Happy New Year, everyone et Bonne Année ! Have a great week, everyone!
This is part 2 of Agreement of Subject and Verb, and today I’ll be going over agreement of verbs with composite subjects.
A composite subject consists of two or more nouns or pronouns. When a verb has as its subject two or more nouns in a list or joined by et, the verb is put in the third person plural.
La fidélité, la générosité, et la tolérance sont des qualités importantes.
Fidelity, generosity, and tolerance are important qualities.
When a verb has as its subject two nouns joined by ou, the verb is put in the third person plural if ou expresses the idea of conjunction (i.e. “both… and…”).
La neige ou le verglas rendent cette route très dangereuse.
Snow or ice (i.e. both snow and ice) make this road very dangerous.
But if two nouns joined by ou are in opposition, the verb is put in the third person singular (i.e. “either… or…”).
Le ministre ou son député va assister à la cérémonie.
The minister or his deputy (i.e. either the minister or his deputy) will attend the ceremony.
When the subject of a verb is a first or second person pronoun plus another pronoun/noun, the verb agrees with the first person (if there are both first and second persons) or with the second person (if there are second and third persons). It is usual to include the pronoun nous or vous after the composite subject, before the verb.
Suzette et moi, nous allons au théâtre ce soir.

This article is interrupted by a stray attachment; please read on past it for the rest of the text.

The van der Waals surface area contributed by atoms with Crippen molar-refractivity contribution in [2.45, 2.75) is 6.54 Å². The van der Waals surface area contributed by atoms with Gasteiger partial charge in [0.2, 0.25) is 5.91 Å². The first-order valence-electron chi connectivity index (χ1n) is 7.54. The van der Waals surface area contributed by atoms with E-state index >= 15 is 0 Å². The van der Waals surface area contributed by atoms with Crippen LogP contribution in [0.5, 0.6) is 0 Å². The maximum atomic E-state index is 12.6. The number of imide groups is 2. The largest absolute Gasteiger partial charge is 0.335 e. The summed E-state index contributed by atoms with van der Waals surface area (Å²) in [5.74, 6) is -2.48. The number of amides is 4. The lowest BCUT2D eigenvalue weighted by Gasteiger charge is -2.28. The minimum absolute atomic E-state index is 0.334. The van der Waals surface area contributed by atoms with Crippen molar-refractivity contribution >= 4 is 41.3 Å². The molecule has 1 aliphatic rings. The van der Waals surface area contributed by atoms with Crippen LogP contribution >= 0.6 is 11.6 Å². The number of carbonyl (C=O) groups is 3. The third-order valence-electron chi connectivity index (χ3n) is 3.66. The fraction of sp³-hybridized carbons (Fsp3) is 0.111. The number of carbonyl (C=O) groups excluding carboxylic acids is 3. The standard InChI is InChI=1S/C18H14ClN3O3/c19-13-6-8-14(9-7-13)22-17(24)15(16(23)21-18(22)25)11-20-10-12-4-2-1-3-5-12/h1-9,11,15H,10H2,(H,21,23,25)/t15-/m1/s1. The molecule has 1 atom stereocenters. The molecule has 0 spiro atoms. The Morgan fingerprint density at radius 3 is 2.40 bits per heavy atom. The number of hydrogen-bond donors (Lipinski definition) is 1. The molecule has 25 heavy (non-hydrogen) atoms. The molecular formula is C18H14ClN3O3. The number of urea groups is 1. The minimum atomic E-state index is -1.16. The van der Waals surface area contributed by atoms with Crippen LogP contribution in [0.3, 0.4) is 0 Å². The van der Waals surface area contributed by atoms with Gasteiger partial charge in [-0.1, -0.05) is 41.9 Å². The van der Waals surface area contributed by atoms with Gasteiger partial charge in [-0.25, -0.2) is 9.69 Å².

Suzette and I are going to the theatre this evening.
Votre frère et vous, vous pourriez ouvrir un magasin diététique.
You and your brother could open a health food store.
Last post of 2017! I will see you all in the new year, so be safe and have fun!
In French, the form of the verb changes according to the subject, voice, tense, and mood.
Impersonal verbs have as their subject the neuter pronoun il (it/there). An impersonal verb can therefore only be used in the third person singular form, or as an infinitive or participle. It is important to distinguish between verbs which are used only in the impersonal form, and those which may be used in this form or with other subjects.
The following verbs are used only impersonally:
il s’agit de (+ noun)
it is a question of
il y a
it is necessary
it is snowing
Other verbs occur in their common, literal meaning only with an impersonal subject:
it is freezing
it is snowing
As in English, some French verbs admit either a personal or an impersonal subject:
il va arriver un accident | there’s going to be an accident
un accident va arriver | an accident is going to happen
il existe plusieurs solutions | there are several solutions
plusieurs solutions existent | several solutions exist
il s’est passé quelque chose de remarquable
quelque chose de remarquable s’est passé
something remarkable has happened
il se trouvait dans le parc une vieille statue | there was an old statue in the park
une vieille statue se trouvait dans le parc | an old statue was/stood in the park
Be sure to come back next week for part 2 (of three) on this subject. Have a wonderful week, everyone!
The relative pronoun qui may serve as the object of a preposition. In such cases, it refers only to people. There is no agreement of the past participle in the compound tenses when qui is preceded by a preposition.
l’homme à qui je donne le livre | the man I’m giving the book to
la femme à qui nous pensons | the woman that we’re thinking of
les étudiants à qui j’ai parlé | the students whom I spoke to
Lequel is the relative pronoun that refers primarily to things after a preposition. It agrees in gender and number with its antecedent.
The preposition à and de combine with the forms of lequel as follows:
à laquelle, de laquelle
l’examen auquel j’ai réussi | the test I passed (réussir à)
la matière à laquelle je m’intéresse | the subject I’m interested in (s’intéresser à)
les bureaux auxquels vous téléphonez | the offices you telephone (téléphone à)
les études auxquelles il s’applique | the studies he applies himself to (s’appliquer à)